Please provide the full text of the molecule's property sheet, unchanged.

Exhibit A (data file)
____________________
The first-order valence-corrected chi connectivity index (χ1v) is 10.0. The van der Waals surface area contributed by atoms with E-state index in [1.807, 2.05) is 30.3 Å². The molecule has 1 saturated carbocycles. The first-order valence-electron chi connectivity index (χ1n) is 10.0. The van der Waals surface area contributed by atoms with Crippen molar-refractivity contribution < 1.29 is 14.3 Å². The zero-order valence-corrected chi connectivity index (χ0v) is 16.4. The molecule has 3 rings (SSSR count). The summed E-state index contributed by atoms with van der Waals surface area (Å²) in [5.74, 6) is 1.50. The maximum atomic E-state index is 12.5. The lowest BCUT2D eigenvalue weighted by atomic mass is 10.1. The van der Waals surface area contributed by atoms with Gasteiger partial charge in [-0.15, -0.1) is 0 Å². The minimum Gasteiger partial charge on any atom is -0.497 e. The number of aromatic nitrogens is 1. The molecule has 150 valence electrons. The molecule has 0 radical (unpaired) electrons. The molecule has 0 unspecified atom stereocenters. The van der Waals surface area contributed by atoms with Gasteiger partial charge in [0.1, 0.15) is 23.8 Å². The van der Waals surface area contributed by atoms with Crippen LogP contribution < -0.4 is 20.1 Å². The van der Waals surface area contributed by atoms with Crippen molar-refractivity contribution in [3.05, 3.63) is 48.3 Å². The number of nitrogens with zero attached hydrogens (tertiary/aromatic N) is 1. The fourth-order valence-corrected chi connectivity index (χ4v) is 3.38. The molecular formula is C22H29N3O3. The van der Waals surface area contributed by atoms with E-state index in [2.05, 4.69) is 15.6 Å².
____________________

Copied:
The first-order valence-corrected chi connectivity index (χ1v) is 10.0. The van der Waals surface area contributed by atoms with E-state index in [1.807, 2.05) is 30.3 Å². The molecule has 1 saturated carbocycles. The first-order valence-electron chi connectivity index (χ1n) is 10.0. The van der Waals surface area contributed by atoms with Crippen molar-refractivity contribution < 1.29 is 14.3 Å². The zero-order valence-corrected chi connectivity index (χ0v) is 16.4. The molecule has 3 rings (SSSR count). The summed E-state index contributed by atoms with van der Waals surface area (Å²) in [5.74, 6) is 1.50. The maximum atomic E-state index is 12.5. The lowest BCUT2D eigenvalue weighted by atomic mass is 10.1. The van der Waals surface area contributed by atoms with Gasteiger partial charge in [-0.15, -0.1) is 0 Å². The minimum Gasteiger partial charge on any atom is -0.497 e. The number of aromatic nitrogens is 1. The molecule has 150 valence electrons. The molecule has 0 radical (unpaired) electrons. The molecule has 0 unspecified atom stereocenters. The van der Waals surface area contributed by atoms with Gasteiger partial charge in [0.1, 0.15) is 23.8 Å². The van der Waals surface area contributed by atoms with Crippen LogP contribution < -0.4 is 20.1 Å². The van der Waals surface area contributed by atoms with Crippen molar-refractivity contribution in [3.05, 3.63) is 48.3 Å². The number of nitrogens with zero attached hydrogens (tertiary/aromatic N) is 1. The fourth-order valence-corrected chi connectivity index (χ4v) is 3.38. The molecular formula is C22H29N3O3. The van der Waals surface area contributed by atoms with E-state index in [2.05, 4.69) is 15.6 Å².